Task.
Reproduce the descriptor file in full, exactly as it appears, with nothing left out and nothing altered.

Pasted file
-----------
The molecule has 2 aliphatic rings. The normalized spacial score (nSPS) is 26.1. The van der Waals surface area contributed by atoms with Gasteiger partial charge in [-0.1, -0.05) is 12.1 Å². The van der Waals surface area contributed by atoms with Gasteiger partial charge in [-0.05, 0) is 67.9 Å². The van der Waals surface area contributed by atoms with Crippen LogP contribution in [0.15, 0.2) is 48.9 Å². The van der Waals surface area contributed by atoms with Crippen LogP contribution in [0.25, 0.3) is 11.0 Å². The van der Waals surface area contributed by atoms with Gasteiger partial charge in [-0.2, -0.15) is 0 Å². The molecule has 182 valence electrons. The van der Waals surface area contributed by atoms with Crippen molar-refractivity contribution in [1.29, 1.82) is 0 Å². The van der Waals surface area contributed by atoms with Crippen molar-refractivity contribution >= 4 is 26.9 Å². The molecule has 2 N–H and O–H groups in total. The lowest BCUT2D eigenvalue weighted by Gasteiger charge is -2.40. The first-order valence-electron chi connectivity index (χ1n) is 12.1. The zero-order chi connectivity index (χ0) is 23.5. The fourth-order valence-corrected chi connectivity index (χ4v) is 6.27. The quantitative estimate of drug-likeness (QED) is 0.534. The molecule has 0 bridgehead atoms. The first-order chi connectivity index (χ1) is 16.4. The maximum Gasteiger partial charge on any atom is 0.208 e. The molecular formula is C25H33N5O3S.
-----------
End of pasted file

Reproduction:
The molecule has 2 aliphatic rings. The normalized spacial score (nSPS) is 26.1. The van der Waals surface area contributed by atoms with Gasteiger partial charge in [-0.1, -0.05) is 12.1 Å². The van der Waals surface area contributed by atoms with Gasteiger partial charge in [-0.05, 0) is 67.9 Å². The van der Waals surface area contributed by atoms with Crippen LogP contribution in [0.15, 0.2) is 48.9 Å². The van der Waals surface area contributed by atoms with Crippen LogP contribution in [0.25, 0.3) is 11.0 Å². The van der Waals surface area contributed by atoms with Gasteiger partial charge in [-0.2, -0.15) is 0 Å². The molecule has 182 valence electrons. The van der Waals surface area contributed by atoms with Crippen molar-refractivity contribution in [1.29, 1.82) is 0 Å². The van der Waals surface area contributed by atoms with Crippen molar-refractivity contribution >= 4 is 26.9 Å². The molecule has 2 N–H and O–H groups in total. The lowest BCUT2D eigenvalue weighted by Gasteiger charge is -2.40. The first-order valence-electron chi connectivity index (χ1n) is 12.1. The zero-order chi connectivity index (χ0) is 23.5. The fourth-order valence-corrected chi connectivity index (χ4v) is 6.27. The quantitative estimate of drug-likeness (QED) is 0.534. The molecule has 0 bridgehead atoms. The first-order chi connectivity index (χ1) is 16.4. The maximum Gasteiger partial charge on any atom is 0.208 e. The molecular formula is C25H33N5O3S.